Jabara, who sold his ownership interest in the Crier Building in 1974, averred in his affidavit that “[i]t was understood at all times after execution of the easement agreement that loading and unloading of trucks and other vehicles on the easement area was a permitted use under the easement agreement.” Barbour similarly averred in his affidavit that he and Jabara understood that the easement agreement permitted loading and unloading by the Crier Building's occupants.
Defendants, in their brief on appeal, refer to numerous cases supporting the inarguable proposition that a mutual, permissive use of another's land does not constitute adverse use that may ripen into a prescriptive easement.3 Were the only available facts of record that (1) both plaintiffs (and their predecessors) and NBD mutually used the easement area to load and unload, and (2) plaintiffs' loading and unloading occurred absent plaintiffs' request for or NBD's express grant or denial of permission, we would in all likelihood conclude that plaintiffs had failed to satisfy their burden of showing prescriptive use. Worden v. Assiff, 317 Mich. 436, 439-440, 27 N.W.2d 46 (1947); Wood v. Denton, 53 Mich.App. 435, 437-438, 440-442, 219 N.W.2d 798 (1974).
This case, however, involves additional evidence showing that loading and unloading was performed within the easement area pursuant to the mistaken belief that the 1971 express easement permitted such activity. In discussing the prescriptive use requirement, the Restatement of Property, Servitudes, 3d, recognizes that use under an invalid easement may establish an easement by prescription. According to Restatement § 2.16,
A prescriptive use of land that meets the requirements set forth in § 2.17 [open or notorious use “continued without effective interruption for the prescriptive period”] creates a servitude. A prescriptive use is either
(1) a use that is adverse to the owner of the land or the interest in land against which the servitude is claimed, or
(2) a use that is made pursuant to the terms of an intended but imperfectly created servitude, or the enjoyment of the benefit of an intended but imperfectly created servitude. [Id. at 221-222, (emphasis added).]
Restatement comment a describes the rationale underlying the rule set forth in § 2.16.
Prescription operates in two distinct factual situations. In the first, a person begins using property without the consent or authority of the owner and acquires a servitude if the use continues for the prescriptive period and the other requirements of § 2.17 are met. In the second situation, people try to create a servitude but fail, initially because they do not fully articulate their intent or reduce their agreement to writing, or because they fail to comply with some other formal requirement imposed in the jurisdiction. If they proceed to act as though they have been successful in creating the servitude, and continue to do so for the prescriptive period, the servitude is created by prescription if the other requirements of § 2.17 are met. In this second situation, prescription performs a title-curing function. Observance of the terms of the servitude for the prescriptive period substitutes for compliance with the required formality because it provides satisfactory proof of the existence and terms of the servitude and resolves any doubts as to the parties' intent that may have been created by their failure to comply with the formality.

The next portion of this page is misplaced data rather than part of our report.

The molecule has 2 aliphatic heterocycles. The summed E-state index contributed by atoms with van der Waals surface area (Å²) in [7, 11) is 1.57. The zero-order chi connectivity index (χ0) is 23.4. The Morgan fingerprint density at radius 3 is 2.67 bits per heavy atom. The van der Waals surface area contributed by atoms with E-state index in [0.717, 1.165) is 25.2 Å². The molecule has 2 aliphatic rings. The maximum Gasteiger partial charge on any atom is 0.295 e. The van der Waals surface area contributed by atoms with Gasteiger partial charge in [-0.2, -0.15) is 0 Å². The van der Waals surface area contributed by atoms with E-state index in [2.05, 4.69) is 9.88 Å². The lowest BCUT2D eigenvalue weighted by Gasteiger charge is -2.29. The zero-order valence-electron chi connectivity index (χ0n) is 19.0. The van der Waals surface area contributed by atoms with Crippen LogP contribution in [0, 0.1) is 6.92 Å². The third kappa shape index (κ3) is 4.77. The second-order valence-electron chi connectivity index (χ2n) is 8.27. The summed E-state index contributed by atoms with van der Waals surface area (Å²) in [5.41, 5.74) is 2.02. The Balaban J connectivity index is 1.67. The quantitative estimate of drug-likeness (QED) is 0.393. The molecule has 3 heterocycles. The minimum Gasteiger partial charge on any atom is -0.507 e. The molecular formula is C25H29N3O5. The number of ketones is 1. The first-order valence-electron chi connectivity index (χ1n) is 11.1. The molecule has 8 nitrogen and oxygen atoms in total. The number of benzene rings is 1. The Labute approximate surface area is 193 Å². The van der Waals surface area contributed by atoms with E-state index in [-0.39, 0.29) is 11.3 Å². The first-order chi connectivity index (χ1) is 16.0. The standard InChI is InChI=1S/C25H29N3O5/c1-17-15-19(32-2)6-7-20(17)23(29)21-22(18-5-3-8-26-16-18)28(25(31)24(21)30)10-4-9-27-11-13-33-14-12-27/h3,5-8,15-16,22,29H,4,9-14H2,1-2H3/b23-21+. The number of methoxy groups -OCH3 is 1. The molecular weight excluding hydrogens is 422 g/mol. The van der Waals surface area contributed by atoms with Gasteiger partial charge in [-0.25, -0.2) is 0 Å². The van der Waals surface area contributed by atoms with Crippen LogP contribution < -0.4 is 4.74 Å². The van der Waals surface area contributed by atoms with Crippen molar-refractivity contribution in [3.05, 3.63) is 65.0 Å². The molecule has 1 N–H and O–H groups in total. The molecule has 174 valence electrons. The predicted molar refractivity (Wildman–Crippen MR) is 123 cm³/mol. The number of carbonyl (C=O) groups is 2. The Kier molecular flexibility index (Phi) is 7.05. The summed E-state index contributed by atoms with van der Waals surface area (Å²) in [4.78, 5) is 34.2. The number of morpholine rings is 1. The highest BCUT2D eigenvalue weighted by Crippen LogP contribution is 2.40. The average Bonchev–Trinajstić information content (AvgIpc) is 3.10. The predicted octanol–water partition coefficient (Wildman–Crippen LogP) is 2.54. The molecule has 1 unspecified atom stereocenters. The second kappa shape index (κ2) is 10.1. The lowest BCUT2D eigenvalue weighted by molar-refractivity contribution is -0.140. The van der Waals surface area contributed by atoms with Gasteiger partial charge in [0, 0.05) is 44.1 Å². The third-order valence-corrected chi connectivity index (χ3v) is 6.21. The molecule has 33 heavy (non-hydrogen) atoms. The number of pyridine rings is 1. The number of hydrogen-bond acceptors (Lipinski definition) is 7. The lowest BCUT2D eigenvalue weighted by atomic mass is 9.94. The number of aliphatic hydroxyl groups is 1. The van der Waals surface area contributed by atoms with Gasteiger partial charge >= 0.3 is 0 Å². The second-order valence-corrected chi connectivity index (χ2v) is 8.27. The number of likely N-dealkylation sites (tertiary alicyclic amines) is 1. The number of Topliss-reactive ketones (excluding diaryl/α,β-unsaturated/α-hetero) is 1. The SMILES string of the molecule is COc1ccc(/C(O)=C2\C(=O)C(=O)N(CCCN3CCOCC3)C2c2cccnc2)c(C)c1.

Although this title-curing function of prescription has always been present in American servitudes law, the courts' and commentators' focus on statute-of-limitations theory ․ has generated a vocabulary that tends to obscure it. Traditionally, prescriptive uses are described as necessarily hostile or adverse. To fit uses made pursuant to oral grants and other intended, but imperfectly created, servitudes within the hostile or adverse category, courts and commentators explain that the use derogates from the owner's title, or that the use is adverse because it can be made wrongful by revocation of the license created by the imperfect servitude. Although these explanations work most of the time, courts occasionally take the hostile requirement literally and reach the erroneous conclusion that use pursuant to an oral grant cannot give rise to a prescriptive right because it is not adverse.
To avoid these convoluted explanations and the errors that follow literal applications of the terms “adverse” and “hostile,” this section adopts a definition of prescriptive uses that straightforwardly recognizes the two types of uses that can lead to prescriptive rights. [Id. at 222-223, (emphasis added).]